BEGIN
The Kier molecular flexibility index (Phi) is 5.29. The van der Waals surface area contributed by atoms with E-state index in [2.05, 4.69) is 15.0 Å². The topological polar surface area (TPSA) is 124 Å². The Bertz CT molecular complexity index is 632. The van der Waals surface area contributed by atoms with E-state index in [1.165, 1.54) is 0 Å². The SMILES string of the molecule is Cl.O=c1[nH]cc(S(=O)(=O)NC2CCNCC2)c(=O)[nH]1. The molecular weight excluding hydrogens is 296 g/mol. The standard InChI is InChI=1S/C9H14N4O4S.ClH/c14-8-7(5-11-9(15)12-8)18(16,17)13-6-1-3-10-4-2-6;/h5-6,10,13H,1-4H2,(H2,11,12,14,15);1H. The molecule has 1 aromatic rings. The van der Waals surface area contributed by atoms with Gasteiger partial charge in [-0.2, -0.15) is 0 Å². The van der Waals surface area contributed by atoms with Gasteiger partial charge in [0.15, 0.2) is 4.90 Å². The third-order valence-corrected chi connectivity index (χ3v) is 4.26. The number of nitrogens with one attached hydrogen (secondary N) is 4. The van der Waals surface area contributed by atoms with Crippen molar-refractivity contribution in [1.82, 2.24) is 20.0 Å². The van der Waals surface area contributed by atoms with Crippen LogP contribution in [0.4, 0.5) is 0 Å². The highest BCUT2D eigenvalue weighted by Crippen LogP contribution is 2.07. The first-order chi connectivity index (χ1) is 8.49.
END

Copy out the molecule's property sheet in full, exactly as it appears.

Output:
The Kier molecular flexibility index (Phi) is 5.29. The van der Waals surface area contributed by atoms with E-state index in [2.05, 4.69) is 15.0 Å². The topological polar surface area (TPSA) is 124 Å². The Bertz CT molecular complexity index is 632. The van der Waals surface area contributed by atoms with E-state index in [1.165, 1.54) is 0 Å². The SMILES string of the molecule is Cl.O=c1[nH]cc(S(=O)(=O)NC2CCNCC2)c(=O)[nH]1. The molecular weight excluding hydrogens is 296 g/mol. The standard InChI is InChI=1S/C9H14N4O4S.ClH/c14-8-7(5-11-9(15)12-8)18(16,17)13-6-1-3-10-4-2-6;/h5-6,10,13H,1-4H2,(H2,11,12,14,15);1H. The molecule has 1 aromatic rings. The van der Waals surface area contributed by atoms with Gasteiger partial charge in [-0.2, -0.15) is 0 Å². The van der Waals surface area contributed by atoms with Gasteiger partial charge in [0.15, 0.2) is 4.90 Å². The third-order valence-corrected chi connectivity index (χ3v) is 4.26. The number of nitrogens with one attached hydrogen (secondary N) is 4. The van der Waals surface area contributed by atoms with Crippen molar-refractivity contribution in [1.82, 2.24) is 20.0 Å². The van der Waals surface area contributed by atoms with Crippen LogP contribution in [0.4, 0.5) is 0 Å². The highest BCUT2D eigenvalue weighted by Crippen LogP contribution is 2.07. The first-order chi connectivity index (χ1) is 8.49.